Alan Stein Jr. spent more than 15 years coaching some of the best basketball players on the planet, including NBA superstar Kevin Durant, and now he uses those same strategies to help develop elite leaders around the world. Alan and I sat down to talk about how he translates performance on the court to performance in business.
Egon Zehnder: The war for talent rages in sports as in business; how do you identify what is exceptional in athletes?
AS: You need to look at both tangibles—strength, ability, fitness level—and the intangibles—mindset, attitude, and work ethic. Tangibles are important, but intangibles are often key determinants for superstar careers. They reveal not only how coachable players are but also what relational skills and self-awareness they have to know themselves and to relate to others. That does not only apply to athletes but also business leaders.
Egon Zehnder: Can you teach someone to become more self-aware?
AS: In basketball, if a player takes a bad shot in a game, that’s not that big of a deal. If the player who takes the bad shot doesn’t realize that it was a bad shot, that’s a problem. The same applies to business—if a leader makes a bad decision and lacks the awareness about the error that led to the bad decision. It takes openness, vulnerability and trust to become more self-aware and bridge the disconnect between the way you view yourself and the way others see you.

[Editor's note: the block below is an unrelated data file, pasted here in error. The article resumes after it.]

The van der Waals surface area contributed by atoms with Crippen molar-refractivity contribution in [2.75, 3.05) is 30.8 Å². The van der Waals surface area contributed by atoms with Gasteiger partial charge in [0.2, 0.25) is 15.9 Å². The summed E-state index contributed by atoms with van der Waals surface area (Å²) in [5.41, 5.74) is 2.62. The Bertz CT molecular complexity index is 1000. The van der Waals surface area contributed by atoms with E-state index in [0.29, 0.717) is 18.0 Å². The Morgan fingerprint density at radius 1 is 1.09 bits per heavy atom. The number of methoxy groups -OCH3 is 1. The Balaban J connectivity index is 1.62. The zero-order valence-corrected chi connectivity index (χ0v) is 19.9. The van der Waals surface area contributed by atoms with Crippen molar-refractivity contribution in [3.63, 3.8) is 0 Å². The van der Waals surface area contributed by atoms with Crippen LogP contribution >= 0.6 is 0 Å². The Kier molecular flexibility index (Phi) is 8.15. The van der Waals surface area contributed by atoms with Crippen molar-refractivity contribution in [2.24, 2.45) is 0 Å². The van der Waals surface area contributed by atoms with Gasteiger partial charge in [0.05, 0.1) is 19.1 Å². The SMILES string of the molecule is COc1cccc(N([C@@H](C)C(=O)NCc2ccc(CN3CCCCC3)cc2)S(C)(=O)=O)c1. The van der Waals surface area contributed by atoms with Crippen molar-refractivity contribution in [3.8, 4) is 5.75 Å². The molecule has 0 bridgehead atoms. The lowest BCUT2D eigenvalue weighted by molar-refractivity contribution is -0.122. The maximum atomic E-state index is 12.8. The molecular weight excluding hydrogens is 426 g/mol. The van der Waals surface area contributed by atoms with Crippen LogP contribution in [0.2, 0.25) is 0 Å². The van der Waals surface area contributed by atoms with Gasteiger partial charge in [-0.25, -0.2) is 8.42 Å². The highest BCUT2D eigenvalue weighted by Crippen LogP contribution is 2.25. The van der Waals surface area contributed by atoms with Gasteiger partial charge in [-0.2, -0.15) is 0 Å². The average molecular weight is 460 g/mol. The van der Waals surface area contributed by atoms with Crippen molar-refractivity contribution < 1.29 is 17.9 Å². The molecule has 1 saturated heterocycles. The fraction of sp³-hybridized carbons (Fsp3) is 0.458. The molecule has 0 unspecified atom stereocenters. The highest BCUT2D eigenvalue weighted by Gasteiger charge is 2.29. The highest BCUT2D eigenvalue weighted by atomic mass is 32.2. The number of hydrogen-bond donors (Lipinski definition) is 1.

In that context, the quality of the coach is essential. For example, if a player made a bad pass and the ball got turned over, a very average coach will stop practice and yell at the player: “That was a bad pass. You’re costing us points. You need to make a better decision next time or you’re not going to play anymore.” A great coach would stop and say: “OK, that wasn’t the right pass because it was a turnover. Can you tell me what you were seeing? What other options could there have been?” And get him or her to explain the choice. This approach takes emotional intelligence as a coach or leader.